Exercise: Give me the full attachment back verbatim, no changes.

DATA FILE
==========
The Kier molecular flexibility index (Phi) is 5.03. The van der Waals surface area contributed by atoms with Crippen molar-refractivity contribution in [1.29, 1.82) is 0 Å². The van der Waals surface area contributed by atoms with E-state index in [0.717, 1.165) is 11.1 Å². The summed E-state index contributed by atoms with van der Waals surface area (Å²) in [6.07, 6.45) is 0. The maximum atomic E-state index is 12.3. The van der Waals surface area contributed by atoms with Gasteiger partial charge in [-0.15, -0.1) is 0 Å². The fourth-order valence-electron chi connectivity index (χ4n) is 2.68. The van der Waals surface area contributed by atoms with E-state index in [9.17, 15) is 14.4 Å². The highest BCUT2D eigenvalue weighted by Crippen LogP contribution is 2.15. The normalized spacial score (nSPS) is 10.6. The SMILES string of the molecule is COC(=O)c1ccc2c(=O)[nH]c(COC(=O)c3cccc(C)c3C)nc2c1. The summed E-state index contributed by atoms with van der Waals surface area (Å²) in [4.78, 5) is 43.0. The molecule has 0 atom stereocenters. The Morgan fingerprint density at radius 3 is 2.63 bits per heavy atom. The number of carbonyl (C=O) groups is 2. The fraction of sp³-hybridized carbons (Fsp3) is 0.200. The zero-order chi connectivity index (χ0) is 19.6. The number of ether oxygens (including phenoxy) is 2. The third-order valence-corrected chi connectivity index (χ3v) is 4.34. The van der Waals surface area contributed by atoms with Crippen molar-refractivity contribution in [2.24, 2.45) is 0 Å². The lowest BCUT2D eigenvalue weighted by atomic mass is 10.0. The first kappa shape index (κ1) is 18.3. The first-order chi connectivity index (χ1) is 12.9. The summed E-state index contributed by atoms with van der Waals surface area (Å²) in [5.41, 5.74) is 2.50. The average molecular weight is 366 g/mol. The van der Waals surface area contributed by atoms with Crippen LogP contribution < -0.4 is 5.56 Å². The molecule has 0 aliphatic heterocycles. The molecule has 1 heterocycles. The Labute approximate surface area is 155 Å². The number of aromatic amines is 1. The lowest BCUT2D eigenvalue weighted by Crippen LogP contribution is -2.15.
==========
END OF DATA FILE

The Kier molecular flexibility index (Phi) is 5.03. The van der Waals surface area contributed by atoms with Crippen molar-refractivity contribution in [1.29, 1.82) is 0 Å². The van der Waals surface area contributed by atoms with E-state index in [0.717, 1.165) is 11.1 Å². The summed E-state index contributed by atoms with van der Waals surface area (Å²) in [6.07, 6.45) is 0. The maximum atomic E-state index is 12.3. The van der Waals surface area contributed by atoms with Gasteiger partial charge in [-0.15, -0.1) is 0 Å². The fourth-order valence-electron chi connectivity index (χ4n) is 2.68. The van der Waals surface area contributed by atoms with E-state index in [9.17, 15) is 14.4 Å². The highest BCUT2D eigenvalue weighted by Crippen LogP contribution is 2.15. The normalized spacial score (nSPS) is 10.6. The SMILES string of the molecule is COC(=O)c1ccc2c(=O)[nH]c(COC(=O)c3cccc(C)c3C)nc2c1. The summed E-state index contributed by atoms with van der Waals surface area (Å²) in [4.78, 5) is 43.0. The molecule has 0 atom stereocenters. The Morgan fingerprint density at radius 3 is 2.63 bits per heavy atom. The number of carbonyl (C=O) groups is 2. The fraction of sp³-hybridized carbons (Fsp3) is 0.200. The zero-order chi connectivity index (χ0) is 19.6. The number of ether oxygens (including phenoxy) is 2. The third-order valence-corrected chi connectivity index (χ3v) is 4.34. The van der Waals surface area contributed by atoms with Crippen molar-refractivity contribution in [2.24, 2.45) is 0 Å². The lowest BCUT2D eigenvalue weighted by atomic mass is 10.0. The first kappa shape index (κ1) is 18.3. The first-order chi connectivity index (χ1) is 12.9. The summed E-state index contributed by atoms with van der Waals surface area (Å²) in [5.41, 5.74) is 2.50. The average molecular weight is 366 g/mol. The van der Waals surface area contributed by atoms with Crippen LogP contribution < -0.4 is 5.56 Å². The molecule has 0 aliphatic heterocycles. The molecule has 1 heterocycles. The Labute approximate surface area is 155 Å². The number of aromatic amines is 1. The lowest BCUT2D eigenvalue weighted by Crippen LogP contribution is -2.15.